Along the next 738 m. of its course the Volga—now 580 to 2600 yds. wide—flows south-south-west, with but one great bend at Samara. The Samara bend. At this point, where it pierces a range of limestone hills, the course of the river is very picturesque, fringed as it is by cliffs which rise 1000 ft. above the level of the stream (which is only 54 ft. above the sea at Samara). Along the whole of the Samara bend the Volga is accompanied on its right bank by high cliffs, which it is constantly undermining, while broad lowland areas stretch along the left or eastern bank, and are intersected by several old beds of the Volga.
At Tsaritsyn the great river reaches its extreme south-western limit, and is there separated from the Don by an isthmus only 45 m. in width. The isthmus is too high to be crossed by means of a canal, but a railway to Kalach brings the Volga into some sort of connexion with the Don and the Sea of Azov. At Tsaritsyn the river takes a sharp turn in a south-easterly direction towards the Caspian; it enters the Caspian steppes, and a few miles above Tsaritsyn sends off a branch—the Akhtuba—which accompanies it for 330 m. before falling into the Caspian. Here the Volga The lower river and delta. receives no tributaries; its right bank is skirted by low hills, but on the left it anastomoses freely with the Akhtuba when its waters are high, and floods the country for 15 to 35 m. The width of the main stream ranges from 520 to 3500 yds. and the depth exceeds 80 ft. The delta proper begins 40 m. above Astrakhan, and the branches subdivide so as to reach the sea by as many as 200 separate mouths. Below Astrakhan navigation is difficult, and on the sand-bars at the mouth the maximum depth is only 12 ft. in calm weather.
The figures given show how immensely the river varies in volume, and the greatness of the changes which are constantly going on in the channel and on its banks. Not only does its level occasionally rise in flood as much as 50 ft. and overflow its banks for a distance of 5 to 15 m.; even the level of the Caspian is considerably affected by the sudden influx of water brought by the Volga. The amount of suspended matter brought down is correspondingly great. All along its course the Volga is eroding and destroying its banks with great rapidity; towns and loading ports have constantly to be shifted farther back.
The question of the gradual desiccation of the Volga, and its causes, has often been discussed, and in 1838 a committee which included Karl Baer among its members was appointed by the Russian academy of sciences to investigate the subject. No positive result was, however, arrived at, principally on account of the want of regular measurements of the volume of the Volga and its tributaries—measurements which began to be made on scientific principles only in 1880. Still, if we go back two or three centuries, it is indisputable that rivers of the Volga basin which were easily navigable then are now hardly accessible to the smallest craft. The desiccation of the rivers of Russia has been often attributed to the steady destruction of its forests. But it is obvious that there are other general causes at work, which are of a much more important character—causes of which the larger phenomena of the general desiccation of Eastern and Western Turkestan are contemporaneous manifestations. The gradual elevation of the whole of northern Russia and Siberia, and the consequent draining of the marshes, is one of these deeper-seated, ampler causes; another is the desiccation of the lakes all over the northern hemisphere.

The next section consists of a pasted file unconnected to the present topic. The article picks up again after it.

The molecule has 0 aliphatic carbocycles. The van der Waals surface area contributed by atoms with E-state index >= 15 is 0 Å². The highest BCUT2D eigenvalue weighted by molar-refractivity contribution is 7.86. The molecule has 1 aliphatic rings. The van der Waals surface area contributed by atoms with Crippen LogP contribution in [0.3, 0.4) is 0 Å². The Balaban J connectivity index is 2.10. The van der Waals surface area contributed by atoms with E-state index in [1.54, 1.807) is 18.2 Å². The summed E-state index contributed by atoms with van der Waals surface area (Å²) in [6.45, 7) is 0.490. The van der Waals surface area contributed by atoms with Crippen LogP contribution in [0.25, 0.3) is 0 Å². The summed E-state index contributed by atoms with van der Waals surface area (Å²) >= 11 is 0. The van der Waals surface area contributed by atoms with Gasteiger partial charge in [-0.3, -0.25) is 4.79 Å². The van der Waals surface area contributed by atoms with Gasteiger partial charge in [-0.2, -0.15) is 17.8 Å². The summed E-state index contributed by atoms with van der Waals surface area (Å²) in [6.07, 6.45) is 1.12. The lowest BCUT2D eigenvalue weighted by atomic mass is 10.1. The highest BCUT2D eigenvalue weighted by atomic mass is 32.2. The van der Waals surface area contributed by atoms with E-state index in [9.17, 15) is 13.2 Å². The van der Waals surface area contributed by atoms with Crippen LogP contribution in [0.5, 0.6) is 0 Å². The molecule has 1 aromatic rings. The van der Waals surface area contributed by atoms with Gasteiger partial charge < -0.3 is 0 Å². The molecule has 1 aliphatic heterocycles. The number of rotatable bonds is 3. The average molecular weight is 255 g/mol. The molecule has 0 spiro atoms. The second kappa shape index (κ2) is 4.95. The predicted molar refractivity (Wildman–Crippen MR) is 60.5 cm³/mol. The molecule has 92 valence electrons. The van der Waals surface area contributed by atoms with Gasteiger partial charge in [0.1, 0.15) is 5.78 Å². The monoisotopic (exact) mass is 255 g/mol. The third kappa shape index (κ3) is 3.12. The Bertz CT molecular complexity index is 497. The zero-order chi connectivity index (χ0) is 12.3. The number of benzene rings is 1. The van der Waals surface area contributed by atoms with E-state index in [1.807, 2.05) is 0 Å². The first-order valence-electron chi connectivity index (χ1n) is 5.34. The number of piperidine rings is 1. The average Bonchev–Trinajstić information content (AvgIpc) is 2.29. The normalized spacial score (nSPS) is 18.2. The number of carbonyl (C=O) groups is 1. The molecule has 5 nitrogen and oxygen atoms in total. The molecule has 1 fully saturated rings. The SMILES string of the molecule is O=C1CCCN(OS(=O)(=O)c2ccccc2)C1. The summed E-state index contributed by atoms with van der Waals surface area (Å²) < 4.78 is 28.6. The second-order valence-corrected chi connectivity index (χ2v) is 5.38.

Fisheries.—The network of shallow and still limans or “cut-offs” in the delta of the Volga and the shallow waters of the northern Caspian, freshened as these are by the water of the Volga, the Ural, the Kura and the Terek, is exceedingly favourable to the breeding of fish, and as a whole constitutes one of the most productive fishing grounds in the world. As soon as the ice breaks up in the delta innumerable shoals of roach (Leuciscus rutilus) and trout (Luciotrutta leucichthys) rush up the river. They are followed by the great sturgeon (Acipenser huso), the pike, the bream and the pike perch (Leucioperca sandra). Later on appears the Caspian herring (Clupea caspia), which formerly was neglected, but has now become more important than sturgeon; the sturgeon A. stellatus and “wels” (Silurus glanis) follow, and finally the sturgeon Acipenser güldenstadtii, so much valued for its caviare. In search of a gravelly spawning-ground the sturgeon go up the river as far as Sarepta (250 m.). The lamprey, now extensively pickled, the sterlet (A. ruthenus), the tench, the gudgeon and other fluvial species also appear in immense numbers. It is estimated that 180,000 tons of fish of all kinds, of the value of considerably over £l,500,000, are taken annually in the four fishing districts of the Volga, Ural, Terek and Kura. Seal-hunting is carried on off the Volga mouth, and every year about 40,000 of Phoca vitulina are killed to the north of the Manghishlak peninsula on the east side of the Caspian.
Ice Covering.—In winter the numberless tributaries and subtributaries of the Volga become highways for sledges. The ice lasts 90 to 160 days, and breaks up earlier in its upper course than in some parts lower down. The average date of the break-up is April 11th at Tver, and 14 days later about Kostroma, from which point a regular acceleration is observed (April 16th at Kazañ, April 7th at Tsaritsyn, and March 17th at Astrakhan).